How Funeral Trusts Work With Medicaid

funeral-trustDeath and funerals aren’t topics we generally like to talk about round the dinner table. Actually, it’s a topic we go out of our way to steer clear of, and don’t want to deal with until the inevitable occurs. And when that does happen, there’s the strong possibility it might turn into a bigger headache and heartache.

After all the questions are answered, there’s likely to be one big one still looming: who’s going to pay for it? It’s not unusual for families to scramble to find money to pay for Mom or Grandpa’s funeral at the last minute, making a sad situation into a financial hardship.

Here’s an idea you may not have been aware of, or even considered. Right now, regardless if you’re healthy and fit as a fiddle, or you have loved one looking at a nursing home, paying for your funeral now could work in your favor. How’s that, you ask?

The technical term is called an irrevocable funeral trust, or for simple terms we’ll call it a funeral trust. If you’re in good health, purchasing a funeral trust is just a great example of preplanning. It’s a matter the family doesn’t have to worry about. On the other end of the spectrum, if you or a family member is seriously looking at a Medicaid situation, a funeral trust is Ione way to protect assets – money – and be able to pass part of your financial legacy on to the family.

A funeral trust is a contract you enter with a provider, preferably a third-party insurance company whose sole job is to manage and oversee funeral trusts. There are companies which have been doing this sort of business for more than 100 years. The company holds the money until it’s needed, and while it’s being held, the account is earning interest.

It should be stated that a funeral trust doesn’t deal with cemetery plots, vaults, etc… This is a common query that comes up during the discussion of funeral trusts. The trust deals with specifically business arrangements with an actual funeral home.

How does it work when it’s needed? At time of death, the family calls the insurance company’s customer service line and gives a policy number that was issued when the trust was established, and within 2 business days, a check is sent to the funeral home of your choice. A few weeks later, after some paperwork is submitted, the remaining money (with the interest figured in) is returned to the family.

One of the positives to have a funeral trust is, you’re not committed to using a funeral trust at a specific funeral home or location. The family-owned, neighborhood funeral home which handled Grandma and Grandpa’s funerals 20 years may or may not still be in existence today. Sure, the physical building is still there, but it may be owned by a giant corporation six states away, and the one-on-one customer service that made the local funeral home successful is a thing of the past. Face it, you don’t care to do business with them. That’s not a problem with a funeral trust. Your brother in Wyoming can contact the funeral trust company in Minnesota, for example, and have the money sent to a funeral home in Florida. It’s that flexible.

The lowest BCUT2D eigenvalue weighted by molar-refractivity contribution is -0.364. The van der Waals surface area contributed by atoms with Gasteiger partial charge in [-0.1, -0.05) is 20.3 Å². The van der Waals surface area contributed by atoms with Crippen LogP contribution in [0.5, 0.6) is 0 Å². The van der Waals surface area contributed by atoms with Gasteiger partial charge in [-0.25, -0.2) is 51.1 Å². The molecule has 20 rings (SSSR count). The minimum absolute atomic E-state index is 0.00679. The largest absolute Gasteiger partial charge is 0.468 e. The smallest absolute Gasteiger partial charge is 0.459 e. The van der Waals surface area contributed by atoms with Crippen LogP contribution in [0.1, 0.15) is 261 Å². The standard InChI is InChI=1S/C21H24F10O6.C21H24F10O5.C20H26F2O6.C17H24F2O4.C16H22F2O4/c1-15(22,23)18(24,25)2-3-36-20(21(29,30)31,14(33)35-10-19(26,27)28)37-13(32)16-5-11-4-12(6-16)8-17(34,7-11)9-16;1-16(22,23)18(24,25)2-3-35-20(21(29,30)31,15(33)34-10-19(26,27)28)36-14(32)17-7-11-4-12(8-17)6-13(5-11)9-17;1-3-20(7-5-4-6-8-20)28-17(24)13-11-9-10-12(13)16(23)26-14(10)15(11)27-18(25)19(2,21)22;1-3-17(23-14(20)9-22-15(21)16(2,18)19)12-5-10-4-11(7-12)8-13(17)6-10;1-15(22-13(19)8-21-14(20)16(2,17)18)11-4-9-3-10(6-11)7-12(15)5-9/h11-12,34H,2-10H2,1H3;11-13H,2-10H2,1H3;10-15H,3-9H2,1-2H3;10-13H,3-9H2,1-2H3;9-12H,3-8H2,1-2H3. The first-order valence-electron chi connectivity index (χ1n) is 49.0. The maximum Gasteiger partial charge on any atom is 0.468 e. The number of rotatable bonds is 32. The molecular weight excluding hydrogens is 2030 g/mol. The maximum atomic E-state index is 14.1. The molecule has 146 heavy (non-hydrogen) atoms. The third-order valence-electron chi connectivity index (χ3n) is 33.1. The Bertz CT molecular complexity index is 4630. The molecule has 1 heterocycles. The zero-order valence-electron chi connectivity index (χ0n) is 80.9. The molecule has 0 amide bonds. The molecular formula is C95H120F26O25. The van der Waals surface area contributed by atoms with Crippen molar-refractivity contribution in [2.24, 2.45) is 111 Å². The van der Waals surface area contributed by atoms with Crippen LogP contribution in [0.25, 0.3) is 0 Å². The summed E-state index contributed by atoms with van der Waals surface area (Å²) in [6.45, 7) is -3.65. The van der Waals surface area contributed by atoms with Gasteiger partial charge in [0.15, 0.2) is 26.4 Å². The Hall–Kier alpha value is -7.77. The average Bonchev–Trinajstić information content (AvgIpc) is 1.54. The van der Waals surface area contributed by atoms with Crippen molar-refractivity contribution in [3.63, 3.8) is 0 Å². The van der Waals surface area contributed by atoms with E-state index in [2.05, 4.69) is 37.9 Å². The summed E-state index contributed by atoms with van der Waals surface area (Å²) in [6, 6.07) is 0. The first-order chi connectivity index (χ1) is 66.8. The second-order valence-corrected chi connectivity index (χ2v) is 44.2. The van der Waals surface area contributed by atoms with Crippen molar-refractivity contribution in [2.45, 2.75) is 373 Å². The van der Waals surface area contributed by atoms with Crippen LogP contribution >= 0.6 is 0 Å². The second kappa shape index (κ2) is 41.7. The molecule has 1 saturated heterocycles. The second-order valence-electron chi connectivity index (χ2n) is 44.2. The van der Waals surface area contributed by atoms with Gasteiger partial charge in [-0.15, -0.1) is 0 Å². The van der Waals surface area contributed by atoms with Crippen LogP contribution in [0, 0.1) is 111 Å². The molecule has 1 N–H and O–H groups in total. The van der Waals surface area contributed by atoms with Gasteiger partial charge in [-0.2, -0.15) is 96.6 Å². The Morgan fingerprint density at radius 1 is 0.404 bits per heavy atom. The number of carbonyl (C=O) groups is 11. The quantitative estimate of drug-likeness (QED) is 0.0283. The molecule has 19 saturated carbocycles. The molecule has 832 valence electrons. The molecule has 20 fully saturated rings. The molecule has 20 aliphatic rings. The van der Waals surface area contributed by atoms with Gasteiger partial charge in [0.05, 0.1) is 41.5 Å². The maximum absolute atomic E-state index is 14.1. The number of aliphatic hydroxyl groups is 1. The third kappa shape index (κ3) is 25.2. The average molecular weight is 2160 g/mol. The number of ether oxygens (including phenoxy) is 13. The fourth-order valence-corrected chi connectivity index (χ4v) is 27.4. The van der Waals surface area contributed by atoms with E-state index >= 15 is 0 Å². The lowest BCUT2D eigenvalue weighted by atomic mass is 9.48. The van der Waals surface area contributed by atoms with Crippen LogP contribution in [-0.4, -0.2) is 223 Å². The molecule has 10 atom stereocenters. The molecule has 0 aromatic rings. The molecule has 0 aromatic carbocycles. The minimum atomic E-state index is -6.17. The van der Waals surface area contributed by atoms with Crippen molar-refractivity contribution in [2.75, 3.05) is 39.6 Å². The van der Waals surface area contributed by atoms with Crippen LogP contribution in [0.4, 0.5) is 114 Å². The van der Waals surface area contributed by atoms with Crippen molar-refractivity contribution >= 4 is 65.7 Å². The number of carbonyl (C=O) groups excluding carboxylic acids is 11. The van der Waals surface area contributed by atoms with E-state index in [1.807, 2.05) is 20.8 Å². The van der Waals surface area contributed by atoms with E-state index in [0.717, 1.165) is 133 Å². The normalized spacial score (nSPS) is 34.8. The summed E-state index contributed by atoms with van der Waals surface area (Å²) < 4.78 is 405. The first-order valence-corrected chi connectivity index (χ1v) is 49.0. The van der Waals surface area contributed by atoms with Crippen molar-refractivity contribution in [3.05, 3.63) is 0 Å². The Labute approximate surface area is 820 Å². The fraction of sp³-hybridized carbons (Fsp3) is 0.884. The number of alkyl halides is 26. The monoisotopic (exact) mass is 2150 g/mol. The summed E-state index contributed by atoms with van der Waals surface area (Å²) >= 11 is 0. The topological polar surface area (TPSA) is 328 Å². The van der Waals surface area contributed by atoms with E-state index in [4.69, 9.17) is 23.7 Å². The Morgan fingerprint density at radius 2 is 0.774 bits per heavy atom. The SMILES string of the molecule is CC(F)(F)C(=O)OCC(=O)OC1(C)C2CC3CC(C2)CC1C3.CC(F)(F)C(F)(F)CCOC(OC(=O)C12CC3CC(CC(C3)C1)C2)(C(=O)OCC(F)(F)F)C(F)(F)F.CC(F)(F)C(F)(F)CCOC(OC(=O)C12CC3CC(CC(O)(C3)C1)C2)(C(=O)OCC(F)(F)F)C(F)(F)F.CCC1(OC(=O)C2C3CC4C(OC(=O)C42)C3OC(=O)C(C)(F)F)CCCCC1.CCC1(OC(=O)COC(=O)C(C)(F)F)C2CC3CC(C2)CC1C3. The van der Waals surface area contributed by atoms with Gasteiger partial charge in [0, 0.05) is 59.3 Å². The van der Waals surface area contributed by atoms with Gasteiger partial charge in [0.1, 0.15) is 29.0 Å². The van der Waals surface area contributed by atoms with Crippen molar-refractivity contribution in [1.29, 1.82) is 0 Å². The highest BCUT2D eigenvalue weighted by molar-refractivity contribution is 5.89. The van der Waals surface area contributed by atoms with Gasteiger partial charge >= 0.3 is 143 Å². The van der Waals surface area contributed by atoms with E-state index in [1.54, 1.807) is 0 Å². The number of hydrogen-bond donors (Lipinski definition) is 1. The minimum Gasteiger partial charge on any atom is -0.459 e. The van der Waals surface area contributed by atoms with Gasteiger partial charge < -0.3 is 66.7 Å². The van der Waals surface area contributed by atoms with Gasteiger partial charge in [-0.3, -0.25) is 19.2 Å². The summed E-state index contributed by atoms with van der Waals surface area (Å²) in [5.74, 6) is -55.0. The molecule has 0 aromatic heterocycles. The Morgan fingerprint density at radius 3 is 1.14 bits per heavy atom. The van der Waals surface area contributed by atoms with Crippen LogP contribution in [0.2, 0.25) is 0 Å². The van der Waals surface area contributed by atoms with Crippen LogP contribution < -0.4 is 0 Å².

The process also works if your loved one wants to be cremated or have his or her body donated to science. A little more paperwork is involved, such as a letter from the university, but the end results are the same: the family has the opportunity to receive the policy’s balance.

How much can be set aside for a funeral trust? Each state imposes a limit on the amount of money that can be placed in a funeral trust. These limits are approximately equal to the average cost of a funeral and range from $5,000 – $15,000. Financial and estate planners strongly recommend doing the maximum amount, $15,000, especially if Medicaid is on the horizon.

Here’s something to remember. Mom and Dad can pay for their children’s funeral. But the benefactors of that money would be the grandchildren, not the children. The grandchildren wouldn’t see any of that money until after their parents (Mom and Dad’s kids) pass, but again, it’s a way for Grandma and Grandpa’s legacy to be passed on to the family.

Question: Mom and Dad prepaid their funerals with XYZ Funeral Home about 10 years ago. Can they set aside money for their funerals a second time? Yes. Enough time has passed from when the original contract was signed. A second trust will ensure there is enough money to cover all costs, and again, whatever remains after all the bills are paid goes to the family.

Who’s going to benefit from all this? The family. They won’t have to worry about scraping money together to pay for Mom’s funeral, plus Mom and Dad, or whoever has the funeral trust, is able to pass money on to the family, which is the ultimate goal, right? This is one way for their legacy to be passed on to the family.

There never is a good time to talk about matters like death, but when the opportunity shows itself, like when the family gets together next time for dinner and after the dishes are cleaned and put away, you might want to consider making your wishes known.